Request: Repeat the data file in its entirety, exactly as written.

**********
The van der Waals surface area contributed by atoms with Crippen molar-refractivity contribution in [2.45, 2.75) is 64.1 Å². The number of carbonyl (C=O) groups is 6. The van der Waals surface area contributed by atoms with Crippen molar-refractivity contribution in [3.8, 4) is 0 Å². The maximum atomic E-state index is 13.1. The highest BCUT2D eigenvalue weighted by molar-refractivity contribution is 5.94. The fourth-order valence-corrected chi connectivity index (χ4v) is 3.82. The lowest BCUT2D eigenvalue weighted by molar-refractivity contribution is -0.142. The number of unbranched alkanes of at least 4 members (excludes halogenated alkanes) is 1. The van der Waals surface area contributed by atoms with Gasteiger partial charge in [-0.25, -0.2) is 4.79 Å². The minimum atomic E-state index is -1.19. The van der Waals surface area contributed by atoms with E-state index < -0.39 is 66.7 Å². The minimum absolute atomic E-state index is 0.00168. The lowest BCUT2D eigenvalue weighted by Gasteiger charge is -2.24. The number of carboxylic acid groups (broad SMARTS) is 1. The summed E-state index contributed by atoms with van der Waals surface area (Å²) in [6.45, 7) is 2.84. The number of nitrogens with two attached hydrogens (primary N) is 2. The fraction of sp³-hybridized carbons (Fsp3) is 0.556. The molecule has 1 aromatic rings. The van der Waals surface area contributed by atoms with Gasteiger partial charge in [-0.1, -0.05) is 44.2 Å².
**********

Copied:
The van der Waals surface area contributed by atoms with Crippen molar-refractivity contribution in [2.45, 2.75) is 64.1 Å². The number of carbonyl (C=O) groups is 6. The van der Waals surface area contributed by atoms with Crippen molar-refractivity contribution in [3.8, 4) is 0 Å². The maximum atomic E-state index is 13.1. The highest BCUT2D eigenvalue weighted by molar-refractivity contribution is 5.94. The fourth-order valence-corrected chi connectivity index (χ4v) is 3.82. The lowest BCUT2D eigenvalue weighted by molar-refractivity contribution is -0.142. The number of unbranched alkanes of at least 4 members (excludes halogenated alkanes) is 1. The van der Waals surface area contributed by atoms with Gasteiger partial charge in [-0.25, -0.2) is 4.79 Å². The minimum atomic E-state index is -1.19. The van der Waals surface area contributed by atoms with E-state index < -0.39 is 66.7 Å². The minimum absolute atomic E-state index is 0.00168. The lowest BCUT2D eigenvalue weighted by Gasteiger charge is -2.24. The number of carboxylic acid groups (broad SMARTS) is 1. The summed E-state index contributed by atoms with van der Waals surface area (Å²) in [6.45, 7) is 2.84. The number of nitrogens with two attached hydrogens (primary N) is 2. The fraction of sp³-hybridized carbons (Fsp3) is 0.556. The molecule has 1 aromatic rings. The van der Waals surface area contributed by atoms with Gasteiger partial charge in [-0.1, -0.05) is 44.2 Å².